|Unnamed (2016) : 52 text messages sent twice weekly||Supportive and informative texts||Intervention study||Adults with suicidal ideation—Japan||Nonsuicidal self-harm||Researchers developed their own questionnaire measuring the presence of self-harm||Psychiatry specialists||Not widely available||Yes|
|A-CHESS (2017) : Accessible anytime||Smartphone app containing safety plan, social network, resources, and interaction dashboard with their therapist||Qualitative study of experience||Presented to emergency department following self-harm—Canada||Suicidal and nonsuicidal self-harm||Last question of PHQ-9, hospital presentations for self-harm||Developed by the network for improvement of addiction treatment with user feedback from focus groups||Available for health care providers on subscription||Yes|
|Safe Storage Intervention (2015) : Texts sent daily||Social contact via phone conversations and texts||Cost-effective analysis (protocol)||Participants recruited to another study–Sri Lanka||Suicidal and nonsuicidal self-harm||Hospital presentations and coroner’s data||No data||Not widely available||No data|
|Brief mobile treatment : 10 staggered phone calls after discharge for 24 weeks; audio messages accessible anytime; text reminders sent weekly||Phone calls to monitor mood, meditation audio messages, and text reminders of treatment elements||RCT||Aged 15-74 years admitted to hospital after self-harm—Sri Lanka||Suicidal self-harm||Beck Scale for Suicidal Ideation||No data||Not widely available||No|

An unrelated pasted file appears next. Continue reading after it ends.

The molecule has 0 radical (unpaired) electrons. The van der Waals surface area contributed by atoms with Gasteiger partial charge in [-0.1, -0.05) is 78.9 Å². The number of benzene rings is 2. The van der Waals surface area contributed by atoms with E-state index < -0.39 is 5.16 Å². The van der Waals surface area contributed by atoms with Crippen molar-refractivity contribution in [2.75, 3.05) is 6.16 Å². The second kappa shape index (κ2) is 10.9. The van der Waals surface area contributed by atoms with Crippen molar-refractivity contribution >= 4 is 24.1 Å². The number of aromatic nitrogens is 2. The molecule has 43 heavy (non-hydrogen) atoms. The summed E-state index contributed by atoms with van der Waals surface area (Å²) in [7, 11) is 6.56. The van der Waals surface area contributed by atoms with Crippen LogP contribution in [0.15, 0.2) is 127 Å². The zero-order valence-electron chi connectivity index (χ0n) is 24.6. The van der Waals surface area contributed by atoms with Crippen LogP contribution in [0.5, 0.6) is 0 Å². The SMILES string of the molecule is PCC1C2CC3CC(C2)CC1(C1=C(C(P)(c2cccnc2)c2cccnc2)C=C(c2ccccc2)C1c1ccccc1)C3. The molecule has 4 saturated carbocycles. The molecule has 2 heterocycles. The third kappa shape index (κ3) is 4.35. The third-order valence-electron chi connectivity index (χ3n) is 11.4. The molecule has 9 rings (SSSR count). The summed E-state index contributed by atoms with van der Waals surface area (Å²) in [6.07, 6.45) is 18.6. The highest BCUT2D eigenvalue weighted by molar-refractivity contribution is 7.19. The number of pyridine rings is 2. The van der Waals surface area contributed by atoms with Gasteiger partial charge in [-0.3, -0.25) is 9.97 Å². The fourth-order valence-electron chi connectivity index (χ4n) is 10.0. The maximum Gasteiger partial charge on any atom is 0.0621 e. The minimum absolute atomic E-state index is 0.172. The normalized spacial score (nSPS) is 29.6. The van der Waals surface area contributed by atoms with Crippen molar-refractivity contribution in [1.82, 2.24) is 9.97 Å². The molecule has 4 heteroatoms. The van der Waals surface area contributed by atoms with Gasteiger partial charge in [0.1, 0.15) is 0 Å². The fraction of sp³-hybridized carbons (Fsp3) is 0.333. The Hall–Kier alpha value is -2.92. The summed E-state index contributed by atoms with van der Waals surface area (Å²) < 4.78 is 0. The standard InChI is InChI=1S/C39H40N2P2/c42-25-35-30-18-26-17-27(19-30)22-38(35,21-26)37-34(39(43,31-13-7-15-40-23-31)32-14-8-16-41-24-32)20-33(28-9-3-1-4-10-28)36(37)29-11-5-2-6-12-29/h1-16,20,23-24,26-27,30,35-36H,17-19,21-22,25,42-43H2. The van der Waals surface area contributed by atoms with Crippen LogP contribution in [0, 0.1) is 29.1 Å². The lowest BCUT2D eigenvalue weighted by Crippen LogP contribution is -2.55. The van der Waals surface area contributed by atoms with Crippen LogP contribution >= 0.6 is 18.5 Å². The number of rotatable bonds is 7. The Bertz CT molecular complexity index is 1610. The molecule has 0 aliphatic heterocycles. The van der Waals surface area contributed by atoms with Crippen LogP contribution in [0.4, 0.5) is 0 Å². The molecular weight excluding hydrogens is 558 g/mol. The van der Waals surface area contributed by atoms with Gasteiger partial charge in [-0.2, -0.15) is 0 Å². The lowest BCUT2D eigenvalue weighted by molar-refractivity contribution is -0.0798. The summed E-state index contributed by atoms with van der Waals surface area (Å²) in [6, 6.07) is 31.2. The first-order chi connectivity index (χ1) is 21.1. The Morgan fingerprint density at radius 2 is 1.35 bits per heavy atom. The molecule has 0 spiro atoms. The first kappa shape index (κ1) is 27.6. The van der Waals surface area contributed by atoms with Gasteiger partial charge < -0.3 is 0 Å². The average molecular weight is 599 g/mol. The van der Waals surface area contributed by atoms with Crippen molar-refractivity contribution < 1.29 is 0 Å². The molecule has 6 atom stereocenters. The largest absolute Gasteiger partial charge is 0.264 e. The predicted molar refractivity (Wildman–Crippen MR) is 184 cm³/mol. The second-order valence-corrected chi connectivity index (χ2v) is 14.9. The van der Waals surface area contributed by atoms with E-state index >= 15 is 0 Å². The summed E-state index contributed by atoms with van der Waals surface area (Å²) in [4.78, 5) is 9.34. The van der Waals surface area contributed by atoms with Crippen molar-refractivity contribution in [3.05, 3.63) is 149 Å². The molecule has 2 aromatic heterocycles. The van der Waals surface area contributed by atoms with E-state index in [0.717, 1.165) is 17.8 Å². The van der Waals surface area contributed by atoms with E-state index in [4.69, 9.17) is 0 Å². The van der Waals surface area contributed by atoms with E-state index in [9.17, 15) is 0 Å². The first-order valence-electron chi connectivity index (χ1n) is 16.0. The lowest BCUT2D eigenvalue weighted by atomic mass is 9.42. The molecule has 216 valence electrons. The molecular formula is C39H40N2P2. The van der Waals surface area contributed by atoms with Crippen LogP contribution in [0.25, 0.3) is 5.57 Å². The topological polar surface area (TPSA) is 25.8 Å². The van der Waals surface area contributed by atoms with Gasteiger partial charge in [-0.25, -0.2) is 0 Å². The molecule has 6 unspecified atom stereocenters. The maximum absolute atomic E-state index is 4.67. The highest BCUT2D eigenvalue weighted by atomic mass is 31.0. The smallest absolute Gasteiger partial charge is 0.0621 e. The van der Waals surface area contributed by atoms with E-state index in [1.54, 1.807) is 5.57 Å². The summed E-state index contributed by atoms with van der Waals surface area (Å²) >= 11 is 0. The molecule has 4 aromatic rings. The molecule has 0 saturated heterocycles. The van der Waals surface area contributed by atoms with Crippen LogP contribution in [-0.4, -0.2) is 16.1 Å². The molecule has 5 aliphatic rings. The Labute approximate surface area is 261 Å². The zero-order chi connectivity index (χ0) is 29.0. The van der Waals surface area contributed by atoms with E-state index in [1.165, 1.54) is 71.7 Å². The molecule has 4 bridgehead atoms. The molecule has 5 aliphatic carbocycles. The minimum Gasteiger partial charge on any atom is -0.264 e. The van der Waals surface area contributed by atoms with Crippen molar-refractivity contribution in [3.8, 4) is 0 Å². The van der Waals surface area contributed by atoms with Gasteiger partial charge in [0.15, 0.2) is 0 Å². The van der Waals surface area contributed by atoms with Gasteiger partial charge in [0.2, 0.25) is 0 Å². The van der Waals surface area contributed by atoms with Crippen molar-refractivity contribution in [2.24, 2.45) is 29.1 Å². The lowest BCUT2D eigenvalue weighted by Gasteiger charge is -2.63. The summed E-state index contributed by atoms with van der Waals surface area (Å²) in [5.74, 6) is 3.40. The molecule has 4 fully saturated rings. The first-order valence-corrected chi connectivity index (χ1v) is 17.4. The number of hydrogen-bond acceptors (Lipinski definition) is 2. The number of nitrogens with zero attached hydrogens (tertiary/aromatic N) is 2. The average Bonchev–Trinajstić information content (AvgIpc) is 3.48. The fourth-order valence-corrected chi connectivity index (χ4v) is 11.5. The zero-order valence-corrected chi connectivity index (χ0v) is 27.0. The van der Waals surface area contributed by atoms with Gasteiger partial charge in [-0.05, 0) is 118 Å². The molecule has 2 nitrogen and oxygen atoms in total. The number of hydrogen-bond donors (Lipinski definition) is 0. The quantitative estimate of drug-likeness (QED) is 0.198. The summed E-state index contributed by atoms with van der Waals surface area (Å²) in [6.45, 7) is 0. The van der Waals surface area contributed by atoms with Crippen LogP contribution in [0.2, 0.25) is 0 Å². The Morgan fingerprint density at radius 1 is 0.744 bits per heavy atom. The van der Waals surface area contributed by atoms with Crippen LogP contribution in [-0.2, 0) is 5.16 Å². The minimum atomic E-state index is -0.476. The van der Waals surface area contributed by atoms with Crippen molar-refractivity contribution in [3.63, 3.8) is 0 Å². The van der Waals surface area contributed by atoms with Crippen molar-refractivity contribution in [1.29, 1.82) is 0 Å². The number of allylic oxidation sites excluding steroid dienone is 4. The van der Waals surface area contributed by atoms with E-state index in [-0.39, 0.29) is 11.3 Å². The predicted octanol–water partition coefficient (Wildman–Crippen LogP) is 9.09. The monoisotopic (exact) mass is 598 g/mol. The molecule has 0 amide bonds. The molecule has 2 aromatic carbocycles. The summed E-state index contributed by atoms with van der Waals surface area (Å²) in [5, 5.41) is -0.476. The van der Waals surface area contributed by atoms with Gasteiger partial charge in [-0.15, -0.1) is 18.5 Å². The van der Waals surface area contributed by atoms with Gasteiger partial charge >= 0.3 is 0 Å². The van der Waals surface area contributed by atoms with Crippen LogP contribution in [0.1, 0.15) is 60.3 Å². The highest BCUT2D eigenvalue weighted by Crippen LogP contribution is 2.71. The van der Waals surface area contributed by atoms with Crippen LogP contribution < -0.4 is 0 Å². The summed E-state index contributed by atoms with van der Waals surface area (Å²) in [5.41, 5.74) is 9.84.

|No name (2013) : Staggered texts that start daily and decline gradually to weekly over 3 months||Supportive text messages||RCT||Adults in A&E after self-harm—Ireland||Suicidal and nonsuicidal self-harm||Unclear—self-harm repetition||No data||Not widely available||No data|
|No name (2017) : Accessible anytime||Smartphone app to provide care messages, resources, health care contacts, and self-help exercises||RCT (protocol)||Adult in A&E after self-harm—Hong Kong||Suicidal and nonsuicidal self-harm||Hospital presentations and coroner’s data||No data||Not widely available||No data|
|Unnamed (2018) : 12-month treatment period, no further detail||Smartphone app to augment delivery of problem-solving therapy||RCT (protocol)||Men in A&E after self-harm–Canada||Suicidal and nonsuicidal self-harm||Hospital presentations||No data||Not widely available||No data|